EU Adriatic and Ionian Strategy Targets Blue Growth

Better cooperation between countries in the Adriatic and Ionian regions is needed to address shared challenges and better exploit joint opportunities, the EU Fisheries department said today in a statement. The strategy was officially launched in June 2014 to help facilitate this coordination while also helping the regions' 70 million citizens to benefit from a boost in the maritime economy, the preservation of the marine environment, stronger transport and energy links and increased tourism. The Strategy will also provide a valuable opportunity for non EU-countries to work alongside EU members, in particular contributing to the integration of the Western Balkans into the European Union.

Clearing Danube of Bridge Debris A Priority

Clearing the Danube of bombed bridges and helping Serbia get through the winter are priorities for a Balkan stability pact, Bodo Hombach, the head of the European Union's reconstruction plan said, but insisted that Europe would not help Yugoslav President Slobodan Milosevic. "The stability pact is not against the Yugoslav people," Hombach said. The EU and the United States agreed in July to create a multi-national reconstruction program to stabilize the Balkans and encourage democratic change in Yugoslavia by denying all but humanitarian aid to Serbia. The Yugoslav republic of Montenegro was granted exceptions because of its western-leaning government and stance during NATO's air campaign against Milosevic.

Danube Shippers Catch A Break

Put in financial peril because of NATO bombing against Serbia which literally blocked its source of business, Danube shippers and port operators received good news when it was divulged that Romania's government decided to write off the debts owed to the state by Danube shippers and port operators. The debts included unpaid taxes and contributions to the state and social security budgets over April 1999-June 2000, as well as penalties, the cabinet said in a statement issued after a special meeting. Data put shippers' total debts at some 39 billion lei. Romanian shippers say they have lost some $150 million in trade since April 1999, when NATO destroyed bridges over the Danube in Serbia, on Romania's western border, blocking traffic on the river. The U.S.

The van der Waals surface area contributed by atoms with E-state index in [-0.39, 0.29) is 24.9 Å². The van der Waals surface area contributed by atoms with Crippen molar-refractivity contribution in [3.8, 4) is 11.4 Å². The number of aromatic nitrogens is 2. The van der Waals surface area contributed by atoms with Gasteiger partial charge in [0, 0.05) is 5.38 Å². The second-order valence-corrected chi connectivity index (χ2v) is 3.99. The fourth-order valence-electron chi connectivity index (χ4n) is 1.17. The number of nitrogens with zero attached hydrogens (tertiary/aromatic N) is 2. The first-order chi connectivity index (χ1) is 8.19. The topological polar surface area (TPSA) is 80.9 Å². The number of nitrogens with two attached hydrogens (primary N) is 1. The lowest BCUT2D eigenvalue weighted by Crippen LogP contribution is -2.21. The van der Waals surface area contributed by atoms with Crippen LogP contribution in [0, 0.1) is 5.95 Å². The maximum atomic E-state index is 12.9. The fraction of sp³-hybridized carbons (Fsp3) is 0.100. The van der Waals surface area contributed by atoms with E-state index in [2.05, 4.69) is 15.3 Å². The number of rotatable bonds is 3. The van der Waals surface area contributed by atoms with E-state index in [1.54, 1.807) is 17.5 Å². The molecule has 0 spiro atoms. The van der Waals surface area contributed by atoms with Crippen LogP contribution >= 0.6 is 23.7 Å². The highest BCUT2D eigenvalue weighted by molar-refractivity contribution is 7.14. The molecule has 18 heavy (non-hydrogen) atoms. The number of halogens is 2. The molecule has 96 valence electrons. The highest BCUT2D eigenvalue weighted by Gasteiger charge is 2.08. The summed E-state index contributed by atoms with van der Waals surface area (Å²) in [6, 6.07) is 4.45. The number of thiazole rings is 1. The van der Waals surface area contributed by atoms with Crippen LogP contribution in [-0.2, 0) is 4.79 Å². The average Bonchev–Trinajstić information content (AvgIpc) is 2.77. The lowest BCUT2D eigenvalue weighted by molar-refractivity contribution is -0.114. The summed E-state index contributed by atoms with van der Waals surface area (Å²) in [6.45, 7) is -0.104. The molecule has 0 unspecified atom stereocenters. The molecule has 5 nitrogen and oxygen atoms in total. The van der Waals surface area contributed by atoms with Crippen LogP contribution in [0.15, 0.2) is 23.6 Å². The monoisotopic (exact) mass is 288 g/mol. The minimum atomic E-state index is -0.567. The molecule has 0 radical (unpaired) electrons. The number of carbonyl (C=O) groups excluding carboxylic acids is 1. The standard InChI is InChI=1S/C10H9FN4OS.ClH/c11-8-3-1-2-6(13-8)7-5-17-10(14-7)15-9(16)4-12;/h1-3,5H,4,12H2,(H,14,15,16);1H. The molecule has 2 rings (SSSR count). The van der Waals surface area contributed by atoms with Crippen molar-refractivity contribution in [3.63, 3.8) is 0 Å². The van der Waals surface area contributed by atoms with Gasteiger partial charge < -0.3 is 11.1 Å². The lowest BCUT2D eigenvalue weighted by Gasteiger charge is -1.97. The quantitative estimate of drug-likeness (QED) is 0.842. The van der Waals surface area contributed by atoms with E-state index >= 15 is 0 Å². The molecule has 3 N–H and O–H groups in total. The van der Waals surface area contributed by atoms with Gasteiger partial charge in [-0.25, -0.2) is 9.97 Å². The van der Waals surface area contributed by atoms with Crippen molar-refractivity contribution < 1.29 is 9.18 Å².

Slovak Shipmaker May Face Crisis Due to Kosovo

Shipyard Slovenske Lodenice Komarno reportedly faces serious delivery problems due to the blockage of transport on the Danube in Yugoslavia.

Kosovo Causes German Barge Shipping Losses

The blockage of the Danube in the Kosovo conflict is reportedly halting 80,000 tons of monthly shipments to and from Germany's inland waterways.

More Danube Cruises Affected by Low Water Levels

CRUISE_Oceans_OVR_VikingStar

At least 20 river cruises have been affected in Germany on the Danube and Elbe rivers after lower than normal water levels have forced some cruise lines to undertake complex logistical maneuvers to keep tours running. Some Cruises have had to alter their itineraries. Cruise Critic will continue to monitor water levels in the regions and update you with further reports. Viking Cruises has seen more than a dozen of its itineraries affected, and maintains an updated list on its website.